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HE

E comes, he conues ! bid every bard prepare

The song of triumph, and attend his car. Great Sheffield's muse the long procession heads, And throws a lustre o'er the pomp she leads; First gives the palm she fir'd him to obtain, Crowns his gay brow, and shews him how to reign. Thus young Alcides, by old Chiron taught, Was form'd for all the miracles he wrought : Thus Chiron did the youth he taught applaud, Pleas'd to behold the earnest of a god.

But hark! what shouts,what gath'ring crowds rejoice; Unstain'd their praise by any venal voice, Such as th'. ambitious vainly think their due, When prostitutes or needy flatterers sue. And see the chief! before him laurels borne, Trophies from undeserving temples torn; Here rage enchain'd reluctant raves, and there Pale envy dumb, and sick’ning with despair, Prone to the earth she bends her loathing eye, Weak to support the blaze of majesty.

But what are they that turn the sacred page ? Three lovely virgins, and of equal age; Intent they read, and all enamour'd seem, As he that met his likeness in the stream: The graces these ; and see how they contend, Who most shall praise, who best shall recommend.

The chariot now the painful steep asceuds, The pæans cease; the glorious labor ends. Here fix'd, the bright eternal temple stands, Its prospect an unbounded view commands: Say, wondrous youth, what column wilt thou chuse, What laureli'd arch for thy triumphant muse? Though each great ancient court thee to his shrine, Though ev'ry laurel through the dome be thine (From the proud epic down to those that shade, The gentler brow of the soft Lesbian maid,) Go to the good and just, an awful train, Thy soul's delight, and glory of the fane; While thro' the earth thy dear remembrance flies, “ Sweet to the world and grateful to the skies."

THE

POETICAL WORKS

OF

A. PO PE.

AN ESSAY ON MAN.

EPISTLE I. of the Nature and State of Man with respect to

the Universe.

ARGUMENT. of man in the abstract-1. That we can judge only with regard to our own system, being ignorant of the relations of systems and things.-2. That man is not to be deemed imperfect, but a being suited to his place and rank in the creation, agreeable to the general order of things, and conformable to ends and relations to him unknown 3. That it is partly upon his ignorance of future events, and partly upon the hope of a future state, that all his happiness in the present depends.-4. The pride of aiming at more knowledge, and pretending to more perfection, the cause of man's error and misery; The impiety of putting himself in the place of God, and judging of the fitness or unfitness, perfection or imperfection, justice or injustice, of his dispensations. 3. The absurdity of conceiting himself the final cause of the creation, or expecting that perfection in the moral world which is not in the natural.-6. The onreasonableness of his complaints against Providence, while, on the one hand, he demands the perfections of the angels, and, on the other, the bodily qualifications of the brutes, though to possess any of the sensitive fa. culties in a higher degree would render him miserable. 7. That throughout the whole visible world an universal order and gradation in the sensual and mental faculties 1$ observed, which causes a subordination of creature to creature, and of all creatures to man. The gradations of sense, instinct, thought, reflection, reason: that reason alone countervails all the other faculties.--. How much further this order and subordination of living creatures may extend above and below us; were any part of which broken, not that part only, but the whole connected creation, must be destroyed.-9. The extravagance, madness, and pride, of such a desire.-- 10. The consequence of all, the absolute submission due to Providence, both as to our present and future state.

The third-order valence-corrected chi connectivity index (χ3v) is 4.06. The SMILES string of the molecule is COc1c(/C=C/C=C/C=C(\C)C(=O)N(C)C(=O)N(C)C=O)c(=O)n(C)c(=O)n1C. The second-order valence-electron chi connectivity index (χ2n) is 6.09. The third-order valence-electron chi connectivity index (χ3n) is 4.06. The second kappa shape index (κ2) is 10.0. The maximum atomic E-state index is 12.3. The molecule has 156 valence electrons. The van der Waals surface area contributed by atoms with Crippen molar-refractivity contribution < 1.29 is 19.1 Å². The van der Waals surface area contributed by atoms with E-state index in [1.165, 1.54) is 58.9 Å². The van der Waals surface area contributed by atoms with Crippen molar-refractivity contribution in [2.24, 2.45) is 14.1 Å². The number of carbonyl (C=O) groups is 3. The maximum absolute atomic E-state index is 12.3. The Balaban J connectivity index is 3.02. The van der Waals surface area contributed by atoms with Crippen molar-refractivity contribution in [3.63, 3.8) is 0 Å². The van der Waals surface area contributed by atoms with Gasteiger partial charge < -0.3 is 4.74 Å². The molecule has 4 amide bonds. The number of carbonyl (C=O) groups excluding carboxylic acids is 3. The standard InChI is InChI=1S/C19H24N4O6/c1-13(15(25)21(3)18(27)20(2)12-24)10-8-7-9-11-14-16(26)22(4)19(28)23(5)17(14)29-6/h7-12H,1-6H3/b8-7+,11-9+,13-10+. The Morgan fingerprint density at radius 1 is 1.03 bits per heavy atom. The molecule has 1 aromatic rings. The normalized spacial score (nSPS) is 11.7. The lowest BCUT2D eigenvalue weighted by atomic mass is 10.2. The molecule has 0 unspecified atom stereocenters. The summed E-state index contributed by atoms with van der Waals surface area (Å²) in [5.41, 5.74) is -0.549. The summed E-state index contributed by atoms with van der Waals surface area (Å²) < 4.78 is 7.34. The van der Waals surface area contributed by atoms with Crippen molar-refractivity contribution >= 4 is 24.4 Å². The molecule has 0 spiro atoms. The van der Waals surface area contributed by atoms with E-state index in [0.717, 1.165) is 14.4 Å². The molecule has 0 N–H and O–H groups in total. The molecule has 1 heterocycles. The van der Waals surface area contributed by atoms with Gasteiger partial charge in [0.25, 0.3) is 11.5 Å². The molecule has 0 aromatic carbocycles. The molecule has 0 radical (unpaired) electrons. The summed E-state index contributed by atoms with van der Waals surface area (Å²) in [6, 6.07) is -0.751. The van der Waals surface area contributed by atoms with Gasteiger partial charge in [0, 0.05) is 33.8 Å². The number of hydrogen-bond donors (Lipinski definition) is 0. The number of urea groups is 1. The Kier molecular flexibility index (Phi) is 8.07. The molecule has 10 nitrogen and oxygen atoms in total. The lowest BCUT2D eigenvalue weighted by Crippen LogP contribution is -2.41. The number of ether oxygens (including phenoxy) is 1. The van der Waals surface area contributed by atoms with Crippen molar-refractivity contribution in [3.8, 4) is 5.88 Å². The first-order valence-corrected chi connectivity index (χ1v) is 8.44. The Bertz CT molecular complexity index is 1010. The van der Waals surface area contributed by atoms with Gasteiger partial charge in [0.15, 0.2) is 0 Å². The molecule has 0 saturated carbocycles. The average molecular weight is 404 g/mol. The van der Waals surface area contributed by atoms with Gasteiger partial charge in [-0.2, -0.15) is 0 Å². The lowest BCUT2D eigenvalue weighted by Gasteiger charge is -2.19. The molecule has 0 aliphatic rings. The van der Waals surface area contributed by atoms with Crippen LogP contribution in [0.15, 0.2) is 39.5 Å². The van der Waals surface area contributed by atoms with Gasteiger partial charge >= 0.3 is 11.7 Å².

AY

WAKE, my St. John ! leave all meaner things

To low ambition and the pride of kings. Let us (since life can little more supply Than just to look about us and to die)

Expatiate free o'er all this scene of man;
A mighty maze! but not without a plan;
A wild where weeds and flowers promiscuous shoot;
Or garden tempting with forbidden fruit.
Together let us beat this ample field,
Try what the open, what the covert yield:
The latent tracks, the giddy heights, explore,
Of all who blindly creep or sightless soar ;
Eye nature's walks, shoot folly as it flies,
And catch the manners living as they rise ;
Laugh where we must, be candid where we can,
But vindicate the ways of God to man.

1. Say first, of God above or man below
What can we reason but from what we know?
Of man what see we but his station here,
From which to reason or to which refer?
Thro' worlds unnumber'd tho' the God be known,
'Tis ours to trace him only in our own.
He who through vast immensity can pierce,
See worlds on worlds compose one universe,
Observe how system into system runs,
What other planets circle other suns,
What varied being peoples every star,
May tell why Heav'n has made us as we are:
But of this frame, the bearings and the ties,
The strong connexions, pice dependencies,
Gradations just, has thy pervading soul
Look'd tlırough; or can a part contain the whole ?

Is the great chain that draws all to agree, And drawn supports, upheld by God or thee? 2. Presumptuous man! the reason wouldst thon

find,
Why formd so weak, so little, and so blind!
First, if thou canst the harder reason guess,
Why form'd no weaker, blinder, and no less ?
Ask of thy mother earth why oaks are made
Taller or stronger than the weeds they shade ?
Or ask of yonder argent fields above
Why Jove's satellites are less than Jove !

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